I haven’t done much weaving this summer, so I was pleased to find this sweet dolly at antique store. She was a steal at $4.
It’s amazing. I finally own a Lightning Weaver.
Is this the ultimate small loom? Could it be?
Not only is it cute, it’s a cheerful, cherry red. How neat is that?
As the box declares, The Lightning Weaver once sold for $1.50. Nowadays, you’ll be lucky to find one on Ebay, and it’ll cost more than a few dollars. This loom is in perfect condition. It has all the parts, meaning it can be adjusted to 12 different sizes of squares or rectangles, the smallest 2″x3″, and the largest 4″x6″. It warps from top to bottom, and then the weft is woven more like a typical loom. This little loom has rotating hooks on the bottom, however, which allow the weaver to pass the weft through. No “overing” and “undering” like with a Weave-It. Just push the needle through the shed. After you get the weft in place (which does, I’ll admit, take a little practice), you’ll have the fun of changing the shed. This happens by running your thumb over the bottom hooks and clickity-clickity-clickity they all shift the opposite direction, bringing up the lower threads and lowering the top threads. New shed!
I’ve found I can use a variety of yarns, too, as I can skip every other hook with thicker yarns, so it’s even more versatile than it seems. And it was already pretty versatile.
This loom was on my wish list for a few years now, but I’ve only seen one “junior” come up for sale. (FYI: The Jr. Lightning Weaver is not adjustable.) Because it was on my recent searches in Ebay, my husband noticed one come up for sale. I was sleeping at the time, so imagine my surprise and delight the next morning when he cautiously said, “Did you want a loom called the Lightning Weaver? Because I bought it for you.” Did I! Now, imagine my extreme surprise and delight when it arrived in perfect condition (seriously, was it even used?), with all the parts, the box, and the directions. Golly!
I’ve woven a few bits and pieces to get the feel for it, and then I recently found a great use for it: sampling. I sampled some silk one-ply yarn as the warp and used three different wefts to see what would happen. The top section was alpaca, the middle, a second silk, and the lower the same silk as the warp. I learned that the alpaca kept its form fairly well, although I didn’t care for the color combination. The middle silk gave me the most pleasing look, although I didn’t care for the overall texture, and the bottom silk, although interesting, didn’t stand out to me as something I’d like to wear as a scarf. So, it was a valuable thing to do before spending time warping up a bigger loom with enough to weave a scarf. For now, I’m setting the silk aside until inspiration hits.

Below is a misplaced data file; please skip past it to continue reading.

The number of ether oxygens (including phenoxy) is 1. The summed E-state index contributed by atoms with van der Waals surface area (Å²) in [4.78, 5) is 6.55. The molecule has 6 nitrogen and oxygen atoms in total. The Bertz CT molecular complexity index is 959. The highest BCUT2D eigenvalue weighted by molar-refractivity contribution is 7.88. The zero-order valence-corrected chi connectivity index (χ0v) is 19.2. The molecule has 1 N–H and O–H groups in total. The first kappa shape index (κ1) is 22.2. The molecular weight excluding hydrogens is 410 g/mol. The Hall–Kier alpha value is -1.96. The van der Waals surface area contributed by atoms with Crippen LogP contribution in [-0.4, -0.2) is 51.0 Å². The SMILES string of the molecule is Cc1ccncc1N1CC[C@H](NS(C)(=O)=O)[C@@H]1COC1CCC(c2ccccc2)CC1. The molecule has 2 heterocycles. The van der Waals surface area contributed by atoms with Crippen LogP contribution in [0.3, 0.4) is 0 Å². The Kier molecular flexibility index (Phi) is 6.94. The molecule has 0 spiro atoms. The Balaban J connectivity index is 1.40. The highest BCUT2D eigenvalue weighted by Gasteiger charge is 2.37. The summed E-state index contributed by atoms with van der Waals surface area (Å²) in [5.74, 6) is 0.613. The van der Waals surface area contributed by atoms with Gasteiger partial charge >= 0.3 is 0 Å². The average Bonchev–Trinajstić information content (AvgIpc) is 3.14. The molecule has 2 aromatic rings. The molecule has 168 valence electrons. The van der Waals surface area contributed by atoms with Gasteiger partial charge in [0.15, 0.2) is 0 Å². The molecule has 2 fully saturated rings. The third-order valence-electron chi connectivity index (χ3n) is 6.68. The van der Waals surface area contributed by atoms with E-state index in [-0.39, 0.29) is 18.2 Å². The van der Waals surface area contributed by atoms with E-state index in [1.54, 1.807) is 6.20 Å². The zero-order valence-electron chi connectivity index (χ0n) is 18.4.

But will I set aside the Lightning Weaver? Never! It’s a charming loom that is clearly a tool to be used.
This cool (Maslund Duran?) vinyl sewing storage ottoman had my name on it, so I plunked down $15 at the flea market and brought it home. It’s like new, and I can store stuff inside. I swapped out my wooden chair that was too big for this space, and I’m now using this as a chair. It fits underneath the Glimakra Emilia rigid heddle loom when not needed. Perfect.
I say “uh oh” because she’s kind of creepy, but even so, I did it–I bought a big-eyed doll, Susie Sad Eyes. Not only are her huge eyes sad and woebegone, she has dark circles under her eyes, poor thing, crooked bangs and a really rough haircut (which I see is the norm for this doll). I first spotted this 8″ doll in a locked glass case at a nearby antique store. With each visit over the past few years, I’d stop by and peer down at the sad creature, and this weekend I couldn’t resist, so I bought her. The price was $24. Now that I know a little more about Susie Sad Eyes, I know the price was really good; however, I’m just not a doll-buying type of person, so for me, it seemed like quite a lot of money. I’m glad I bought her, though. What a strange-looking doll!
Susie Sad Eyes was a cheaply produced plastic doll from the 1960s and 1970s. There are plenty of websites out there with information about her for collectors, but she came around during the popularity of artist Margaret Keane, who specialized in sad-eyed images. (For anyone in the know, this was pre-Blythe.)
Susie has a following that’s kind of fascinating. There’s a Flickr group, full of photos of Susies, many who have been updated with new hair, painted eyes, and plenty of modern clothing. There’s even a book dedicated to her, Susie Says, by the same author, Gina Garan, who started the Blythe craze in the year 2000 with her eerie photos of the 1972 doll. Blythe was Barbie doll-sized with a string out of the back of her head that, when pulled, changed eye colors. Talk about creepy! It was manufactured for only one year and then discontinued. If you judge popularity by how many active websites are out there, Blythe has a tremendous following. There are even new Blythe dolls being produced. When you compare little Susie Sad Eyes to Blythe, she’s less popular. Yet another reason to be sad, I guess.
Now, I must say that the Ebay prices of Susies are a bit steep. My little doll was a good deal. She even has her original clothes and leggings, but no shoes. The strange thing about Susie is that she’s really photogenic, and I find myself snapping way too many pictures. I assume this isn’t the last time Susie Sad Eyes will show up on this blog!